One of the more alarming development prospects over the past decade has been a proposed Indian casino just over the county line in Amador. Alarming because, whatever you may think of casinos, they are a huge money suck. They impoverish people, and they open a Pandora’s box of social problems in their communities.
Unfortunately, a judge just removed the last obstacle stopping the Buena Vista Rancheria of Me-Wuk Indians, a tiny tribe, and a New York tycoon, from building a 55,000-square-foot casino by Lake Camanche.
This casino is aimed at Stockton.
Now, you might think I’m being moralistic. I am not. I have no religious scruples against gambling, drinking or watching bad lounge acts. My opposition is based on irrefutable scientific research showing the hurt casinos put on cities. And Stockton is the closest big city.
I mean, come on. You think you can handle gambling, and maybe you can. But this is the city where the so-called ruling elite were so financially illiterate they bankrupted the city. Can you imagine how lesser educated citizens will fare?
I’m reproducing a column I wrote in 2005. Forewarned is forearmed.
The Record Wednesday, October 26, 2005 B1
Section: Local / Column
Casino’s hose aimed at Stockton
By Michael Fitzgerald
There‘s a cloud hanging over San Joaquin County: the proposed Flying Cloud Gaming and Entertainment Complex.
The Buena Vista Rancheria of Me-Wuk Indians, a tiny tribe, and a New York tycoon propose to build a 55,000-square-foot casino just across the county line in Amador.
But make no mistake: The hose on this money vacuum is pointed squarely at Stockton.
Being roughly 35 miles away, Stockton is the only large city in the casino‘s “primary feeder market.” Fifty-four percent of its bucks are expected to come from here.
From the worldly, nonmoralistic, Playboy-philosophy kind of viewpoint, the first reaction to the news of a $200 million casino offering 2,000 slot machines, 80 gambling tables, restaurants, lounges and shows less than an hour‘s drive away may be: Goodie, a new adult playground.
But the damage casinos wreak far outweighs whatever tingle they send up your spine.
The casino will further clog county roads, further dirty county air, further worsen crime and drive a lot of people into the poorhouse.
Thank Rhonda Morningstar Pope. Great-granddaughter of a former leader, Pope entered the picture five years ago in a blaze of Indian righteousness.
The Sacramento bookkeeper sued to replace the tribal government. She was outraged over plans to desecrate sacred tribal lands, 67.5 acres on Coal Mine Road, with a — gasp — casino.
According to the Sacramento Bee, before the Bureau of Indian Affairs even ousted her rivals, Pope inked a casino deal with Tom Wilmot Sr., a New York developer of 20 regional malls.
Too bad for the area east of Camanche Reservoir. With its small roads and quiet, back-country character, it is miserably suited to host a 17-acre casino complex.
The casino will attract up to 11,604 new road trips on certain days, according to the tribal environmental-impact report.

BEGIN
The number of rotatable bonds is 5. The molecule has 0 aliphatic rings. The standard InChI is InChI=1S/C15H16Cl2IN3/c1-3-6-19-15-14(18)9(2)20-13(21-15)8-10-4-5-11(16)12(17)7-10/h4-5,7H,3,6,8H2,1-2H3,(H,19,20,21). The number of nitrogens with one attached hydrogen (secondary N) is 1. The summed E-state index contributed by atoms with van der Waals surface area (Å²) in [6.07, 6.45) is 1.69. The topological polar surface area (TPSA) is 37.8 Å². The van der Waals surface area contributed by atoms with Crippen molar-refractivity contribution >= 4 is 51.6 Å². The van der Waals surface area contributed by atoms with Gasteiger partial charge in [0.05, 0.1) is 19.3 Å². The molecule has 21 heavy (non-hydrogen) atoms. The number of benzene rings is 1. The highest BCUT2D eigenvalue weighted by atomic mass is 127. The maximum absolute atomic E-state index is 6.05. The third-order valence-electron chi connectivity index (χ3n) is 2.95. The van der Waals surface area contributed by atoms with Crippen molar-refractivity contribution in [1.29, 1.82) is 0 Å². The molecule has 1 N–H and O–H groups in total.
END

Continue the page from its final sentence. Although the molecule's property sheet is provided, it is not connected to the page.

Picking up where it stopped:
Traffic will worsen on Eight Mile Road, Liberty Road, Peltier Road — the east-west roads leading to Highway 88, according to San Joaquin County‘s Public Works Department.
So there is no way to avoid worse air pollution, the San Joaquin Valley Air Pollution Control District says, in a region already wheezing with some of the nation‘s worst air.
It gets worse. According to John Warren Kindt, a University of Illinois professor and a national authority on gambling, 5 percent of gamblers become addicts. These self-fleecing sheep blow $15,000 to $42,000 a year and rack up $72,000 to $83,000 in debt.
As their bankruptcies rise, so do larceny, burglary, armed robbery, pimping, prostitution, drug sales and fencing your stolen stereo, according to Kindt.
Casinos boast they bring “economic development.” All they really bring are a few hundred low-paying jobs. They create no product, suck millions from local economies and cause costly economic and social problems.
Unfortunately, Gov. Arnold Schwarzenegger signed a compact with the Me-Wuks OK‘ing the casino. The only thing holding it up is Amador County‘s government.
Amador filed a complaint in U.S. District Court in Washington, D.C., alleging the secretary of the interior wrongfully signed off on the compact. Amador contends the rancheria fits none of the categories of Indian land on which gambling is allowed. A judge is considering.
Amador residents get to vote yea or nay on the casino Nov. 8. But the vote is not binding.
This is a travesty. Gambling never should have been legalized outside Las Vegas. The California State Lottery made it seem respectable. It‘s a scourge.
Casinos need to expand to compete with each other. Ultimately they get so big — the money gets so big — it corrupts governments, Kindt reports.
Plus, the original intent of the Indian Gaming Regulatory Act — self-support and empowerment for Indians — has been twisted. Who gets rich often are non-Indian investors and their chosen shills. Most tribes remain mired in poverty.
Weigh all that against your freedom to act like the Rat Pack for a night. What a sucker bet.
Contact columnist Michael Fitzgerald at 209 546-8270 or firstname.lastname@example.org